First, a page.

Is anyone thinking about building Walsh drivers?

I'm hoping to start a discussion that is not charged with emotion that may be useful to folks seeking to build Walsh transmission line drivers.
Any of you out there played with this seriously?

I'd say you are correct in terms of how a properly designed Walsh driver operates.

My understanding though is that Lincoln Walsh invented the principle, but never implemented a specific commercial design himself, though he was involved early on with the first early OHM products, something that no other makers of Walsh drivers can claim.

SO when I read that any conventional driver can be configured to operate as a Walsh driver (though most likely not a good one unless the principles of designing a Walsh driver are applied and realized properly somehow), I find it hard to argue. The quality of the resulting sound produced in the end based on applying the principles is what matters.

I read about people implementing their own "Walsh" type speakers using otherwise conventional drivers, but have never heard any, so I could not comment on the results achieved.

If it walks like a duck and quacks like a duck, it's probably a duck, but still not all ducks are created equal!
Eldartford is 100% correct. In the "A", the cone was two tiered and had two angles. The different angles reflected the propagation velocity of Titanium (upper), and Aluminum (lower). I think the "F' was the first in a series of compromises, in that all three cone materials were all at the same angle.
The theory behind the transmission line was detailed in a White Paper that Ohm would mail you for the asking back in the "70's. I have never been able to find it on the web, nor have I been able to get it from Ohm.
We did some experiments with two way "Walsh" speakers back then using off the shelf 10" CTS woofers and the foil tweeter that Infinity later bought.
It didn't sound too bad, and in fact a couple of musicians and wealthy audiophiles were impressed enough to consider backing a commercial venture.
Unfortunately, a profitable business model and art for the sake of art collided immediately and the project was doomed.
A lot of effort was put into dampening/stiffening the cone with things like roofing tar, and terminating the outer surround to coax transmission line behavior at the same time keeping a "back wave" from going back up the cone.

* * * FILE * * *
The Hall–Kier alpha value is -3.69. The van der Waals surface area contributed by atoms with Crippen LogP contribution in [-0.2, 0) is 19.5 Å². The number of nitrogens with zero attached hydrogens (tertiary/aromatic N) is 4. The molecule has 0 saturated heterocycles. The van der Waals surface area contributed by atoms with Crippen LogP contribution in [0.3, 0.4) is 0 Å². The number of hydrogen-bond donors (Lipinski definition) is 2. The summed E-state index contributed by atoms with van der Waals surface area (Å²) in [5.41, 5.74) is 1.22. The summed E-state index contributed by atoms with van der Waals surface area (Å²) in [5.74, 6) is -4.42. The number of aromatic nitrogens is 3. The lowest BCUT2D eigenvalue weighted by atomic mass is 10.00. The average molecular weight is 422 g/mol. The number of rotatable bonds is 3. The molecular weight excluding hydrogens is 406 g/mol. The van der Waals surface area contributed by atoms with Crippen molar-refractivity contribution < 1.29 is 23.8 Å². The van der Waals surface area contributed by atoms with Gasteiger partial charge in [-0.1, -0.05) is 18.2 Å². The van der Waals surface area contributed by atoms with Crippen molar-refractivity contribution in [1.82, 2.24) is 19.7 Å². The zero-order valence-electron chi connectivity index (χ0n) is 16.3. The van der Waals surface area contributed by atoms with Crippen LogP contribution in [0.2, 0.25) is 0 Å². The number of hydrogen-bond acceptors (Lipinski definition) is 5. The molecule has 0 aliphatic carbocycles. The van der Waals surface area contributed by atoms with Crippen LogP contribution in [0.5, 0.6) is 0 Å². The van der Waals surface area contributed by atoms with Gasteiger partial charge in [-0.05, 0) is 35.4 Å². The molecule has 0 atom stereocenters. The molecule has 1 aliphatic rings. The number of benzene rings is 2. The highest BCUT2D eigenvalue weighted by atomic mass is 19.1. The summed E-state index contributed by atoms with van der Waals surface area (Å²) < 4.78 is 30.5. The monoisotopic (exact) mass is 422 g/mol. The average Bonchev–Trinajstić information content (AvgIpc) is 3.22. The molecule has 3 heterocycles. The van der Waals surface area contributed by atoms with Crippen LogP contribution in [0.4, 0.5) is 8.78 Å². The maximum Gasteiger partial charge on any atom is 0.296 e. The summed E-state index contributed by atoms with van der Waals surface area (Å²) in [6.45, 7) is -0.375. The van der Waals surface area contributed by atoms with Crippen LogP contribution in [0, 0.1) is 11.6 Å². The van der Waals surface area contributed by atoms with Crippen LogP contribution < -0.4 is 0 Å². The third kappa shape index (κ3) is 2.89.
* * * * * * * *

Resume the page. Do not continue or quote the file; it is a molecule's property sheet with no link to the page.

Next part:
One big problem was that the roofing tar worked for a week or so, but then it started to really harden the the character of the sound began to degrade. After the business deal fell through, we never followed up.
We never did any serious tests, because we were a couple of broke kids playing with Hi-Fi and couldn't afford the gear to test with. They sounded good for a while, though
Hello Mapman, Unsound, Bondmanp,...everyone.

I think about building Walsh style drivers and speakers on a daily basis. I live and breathe it along side laser designs and builds.

Hope you folks don't mind if I chime in, but I have some new products that may interest you.

Why build Walsh drivers when you can now own a pair for DIY Projects? Under $1K.

Besides our highly redesigned TLS-1 (modeled after the old F),and the TLS-2, (modeled after the old A), we have now added to our line up, for DIY people the TLS-4,which is a Walsh style "Tweeter/Midrange" unit in a very compact package. There almost full range. See our virtual system..My Walsh Dream.

In addition we offer the new TLS-5 Hybrid, a fully Walsh style Tower for those with less space than the larger floorstanders require.

You know, we are often talked about here on Agon, but so far, none of you have come to see us, or test our products.

I began this sleigh ride years ago to share the music with fellow audiophiles, and to offer products for your pleasure, because you asked me too.

Our continued effort is on your behalf and we thank the dozens of clients that have blessed us with their patronage.

We would love to advertise or open a virtual store here on Agon, but unfortunately, they are priced well out of our range, for now. So, like Ohm Acoustics and others we rely on our clients to spread the word.

To comment on your earlier post, Lincold Walsh did develope the first Model A's with Marty Gersten, whom went on to open and operate Ohm Acoustics. Marty eventually developed the Ohm F based on the A and the special voice coils to drive them.

While Marty left Ohm in 1978, if memory serves, I did maintain contact with him until his untimely death, just about 2 years ago. This is unfortunate, as we were collaberating on other designs utilizing this pricipal.

I am here and I am happy to help anyone whom asks.

Great listening to all
Hi Dale.

I'd much rather spend my time listening to Walsh speakers than building them.

Your speakers are on my short list of designs I have not heard that I would most like to.

Right now I am happy with what I have but always looking to explore new or future options.

I would make extra effort to go to Capital Audiofest this July if I knew you would be demoing your stuff!

I still have not heard anything that I can afford that would make me abandon Walsh style speakers for my tougher applications.

I do fear though that the expertise to make the technology work well in a marketable manner is so limited that it could fall totally by the wayside someday. That would be very sad!
Okay Dale,

I may have failed some kind of IQ test here, but I just followed my own link (above, in a previous post I made to this thread) and don't see any reference to a TLS 5 hybrid on your site. You have definitely peaked my curiosity here, but I need a little help.